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Aces Full of It: How to Stop Playing Poker

November 22nd, 2015 by Justin Buchanan
No one likes it when the poker part of their brain puts up this sign.

No one likes it when the poker part of their brain puts up this sign. (Image: www.erwinnavyanto.com)

I hope the title got your attention, because what I’m about to cover is something I consider to be some very important advice that it doesn’t seem to me is often covered.  Poker players, we’ve all gone on tilt at the tables, we’ve all been salty from bad beats.  It’s a common enough thing to happen that there’s no shortage of advice there.

But this is not the only form tilt takes.  Sometimes, you’re tilted from stuff that doesn’t have anything to even do with poker.  Sometimes something happens in your life that just shakes you up, shakes you up so badly it’s like your poker brain just up and took a vacation.  When that happens, there’s really only one recourse: to take a vacation from poker yourself.

The First Step

As with just about anything, the first step of taking a poker vacation is to recognize and admit you have a problem; to be cognizant that you are playing poorly and that it’s not the result of normal tilt, but of something that it’s going to take days, a week or two, or even more (though hopefully not.)  When that happens, stopping playing is really pretty simple.

I wish I could give advice on how to gain this awareness, but everyone’s road to such a level of self-criticism is different, so nothing I can say will probably help you.  It’s your game, your groove, you need to be the one to recognize that you’re not in it.  And if you really are playing how you always play and still just losing a lot, then this isn’t really that applicable to you anyway.  However, what I believe I can help with is what comes after this:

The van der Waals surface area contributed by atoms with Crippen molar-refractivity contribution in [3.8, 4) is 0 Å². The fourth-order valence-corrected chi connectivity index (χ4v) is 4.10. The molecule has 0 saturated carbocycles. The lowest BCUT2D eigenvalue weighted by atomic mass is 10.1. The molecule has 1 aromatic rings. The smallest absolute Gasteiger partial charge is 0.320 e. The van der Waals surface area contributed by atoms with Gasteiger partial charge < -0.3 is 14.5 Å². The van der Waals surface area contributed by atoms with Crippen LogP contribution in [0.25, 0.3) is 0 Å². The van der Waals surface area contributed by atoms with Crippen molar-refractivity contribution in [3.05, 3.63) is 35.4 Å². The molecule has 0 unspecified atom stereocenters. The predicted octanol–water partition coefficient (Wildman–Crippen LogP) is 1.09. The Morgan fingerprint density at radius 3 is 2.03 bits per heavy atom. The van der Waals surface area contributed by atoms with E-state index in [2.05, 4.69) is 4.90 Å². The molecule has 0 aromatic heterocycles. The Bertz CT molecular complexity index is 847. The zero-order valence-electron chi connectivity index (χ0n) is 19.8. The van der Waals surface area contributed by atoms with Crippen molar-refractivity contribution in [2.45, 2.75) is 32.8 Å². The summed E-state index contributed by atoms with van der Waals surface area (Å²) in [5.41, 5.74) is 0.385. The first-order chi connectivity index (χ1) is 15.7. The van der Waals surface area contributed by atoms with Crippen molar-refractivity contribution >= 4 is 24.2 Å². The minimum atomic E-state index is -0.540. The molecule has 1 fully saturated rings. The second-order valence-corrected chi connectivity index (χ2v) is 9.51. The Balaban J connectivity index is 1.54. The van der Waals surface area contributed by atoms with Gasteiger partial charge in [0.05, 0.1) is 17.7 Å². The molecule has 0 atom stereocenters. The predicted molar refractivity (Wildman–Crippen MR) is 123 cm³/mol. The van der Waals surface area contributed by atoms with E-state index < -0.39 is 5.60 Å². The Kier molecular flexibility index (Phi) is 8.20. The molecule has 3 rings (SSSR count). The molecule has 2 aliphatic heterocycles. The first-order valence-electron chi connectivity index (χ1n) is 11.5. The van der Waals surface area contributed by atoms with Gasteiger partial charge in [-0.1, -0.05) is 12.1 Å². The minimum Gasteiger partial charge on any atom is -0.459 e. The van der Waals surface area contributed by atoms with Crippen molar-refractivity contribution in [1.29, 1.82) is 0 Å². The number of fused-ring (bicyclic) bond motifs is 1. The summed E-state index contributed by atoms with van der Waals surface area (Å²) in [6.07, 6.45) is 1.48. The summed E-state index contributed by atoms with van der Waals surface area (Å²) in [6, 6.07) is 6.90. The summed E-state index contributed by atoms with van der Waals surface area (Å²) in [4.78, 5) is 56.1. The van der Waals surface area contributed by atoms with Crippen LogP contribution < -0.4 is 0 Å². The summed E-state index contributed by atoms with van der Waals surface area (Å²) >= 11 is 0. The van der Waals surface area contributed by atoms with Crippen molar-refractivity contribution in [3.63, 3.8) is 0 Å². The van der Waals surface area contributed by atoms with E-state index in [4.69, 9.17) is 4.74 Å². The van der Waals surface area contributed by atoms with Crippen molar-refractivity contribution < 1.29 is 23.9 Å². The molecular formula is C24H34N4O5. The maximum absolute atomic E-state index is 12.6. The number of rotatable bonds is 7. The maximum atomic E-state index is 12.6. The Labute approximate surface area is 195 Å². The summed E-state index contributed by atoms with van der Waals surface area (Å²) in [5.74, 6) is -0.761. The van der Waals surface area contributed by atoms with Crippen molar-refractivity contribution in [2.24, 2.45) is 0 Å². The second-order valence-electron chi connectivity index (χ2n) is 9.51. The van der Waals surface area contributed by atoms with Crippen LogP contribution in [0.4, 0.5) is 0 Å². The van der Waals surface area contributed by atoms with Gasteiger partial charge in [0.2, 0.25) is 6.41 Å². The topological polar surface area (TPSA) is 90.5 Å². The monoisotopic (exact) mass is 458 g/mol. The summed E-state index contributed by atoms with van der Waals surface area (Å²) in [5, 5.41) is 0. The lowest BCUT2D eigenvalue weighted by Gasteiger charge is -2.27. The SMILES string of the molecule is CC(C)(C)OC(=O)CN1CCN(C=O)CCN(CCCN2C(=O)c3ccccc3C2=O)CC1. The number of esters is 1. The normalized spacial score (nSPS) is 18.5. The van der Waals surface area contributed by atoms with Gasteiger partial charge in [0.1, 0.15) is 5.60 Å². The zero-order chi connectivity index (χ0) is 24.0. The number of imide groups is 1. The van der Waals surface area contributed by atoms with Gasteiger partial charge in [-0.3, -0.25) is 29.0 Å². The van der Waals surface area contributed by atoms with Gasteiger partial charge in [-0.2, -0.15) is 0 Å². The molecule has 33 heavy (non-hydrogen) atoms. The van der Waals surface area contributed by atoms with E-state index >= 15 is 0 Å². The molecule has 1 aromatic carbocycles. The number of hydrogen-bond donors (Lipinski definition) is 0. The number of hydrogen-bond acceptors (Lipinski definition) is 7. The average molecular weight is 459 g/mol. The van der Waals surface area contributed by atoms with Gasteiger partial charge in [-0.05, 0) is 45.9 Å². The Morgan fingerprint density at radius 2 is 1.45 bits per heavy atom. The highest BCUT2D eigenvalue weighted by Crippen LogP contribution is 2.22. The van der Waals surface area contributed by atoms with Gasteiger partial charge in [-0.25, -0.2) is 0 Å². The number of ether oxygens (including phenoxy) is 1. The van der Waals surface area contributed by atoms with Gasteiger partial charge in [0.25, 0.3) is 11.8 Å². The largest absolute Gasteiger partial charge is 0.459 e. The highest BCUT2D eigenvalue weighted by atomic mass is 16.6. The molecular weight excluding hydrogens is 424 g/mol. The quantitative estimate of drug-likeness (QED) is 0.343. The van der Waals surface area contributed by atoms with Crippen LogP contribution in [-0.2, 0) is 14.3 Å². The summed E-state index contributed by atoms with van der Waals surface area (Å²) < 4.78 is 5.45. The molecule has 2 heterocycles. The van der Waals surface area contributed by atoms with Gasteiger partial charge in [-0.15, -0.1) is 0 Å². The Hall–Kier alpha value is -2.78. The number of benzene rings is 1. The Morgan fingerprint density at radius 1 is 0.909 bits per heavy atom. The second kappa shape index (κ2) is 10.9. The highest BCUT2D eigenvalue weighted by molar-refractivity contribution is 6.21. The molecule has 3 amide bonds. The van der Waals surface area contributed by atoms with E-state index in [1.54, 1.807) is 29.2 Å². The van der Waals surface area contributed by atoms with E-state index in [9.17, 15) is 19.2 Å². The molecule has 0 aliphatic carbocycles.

Hi, I'm Justin Buchanan, and I've donked out. "Hi Justin!"

Hi, I’m Justin Buchanan, and I’ve donked out. “Hi Justin!” (Image: www.tvtropes.org)

Self Diagnosis

Stopping playing when you’ve donked out is all well and good, but it’s no reason to stop for good.  However, the timing to go back is important.  Go back too soon, and you’re suffering more losses because you still haven’t got your skills back together.  Wait too long, and your skills get rusty, leading to–guess what–suffering more losses!

My approach is to continue to play, but do so sporadically and don’t spend money.  Don’t play ideally more than one online tournament a day, to sort of check your playing “pulse.”  Play a freeroll.  Play a Pokerstars play money tournament, or even an event on the WSOP Facebook app–I’ve used each of those for this purpose.  If you’re a pure cash game player though and not willing to go to freerolls just to see if your game is back to usual, there’s little that can be done.  I don’t think I even need to expand on why playing online play money cash games to calibrate your game is a bad idea.

And if you’re itching to play, but still playing badly, don’t lose heart!  Discipline is key to poker, go to a freeroll or PM event.  Remember that how shook up you are is a temporary condition, your skills will come back and really it doesn’t take much more than just straight up waiting for it.  You will be fine.  After all, you’re a good player, you’re legit.

Wait, you’re not?  You say you keep losing an arm and a leg at the tables?  Oops.  Well, just come over here by me and I’ll help you out.  Right here, this seat directly on my right.  The game is 1/2 No Limit Hold’em. 😉

"Fish are friends, not food." Yeah right! XD (Image: www.dreamstime.com)

“Fish are friends, not food.” Yeah right! XD (Image: www.dreamstime.com)

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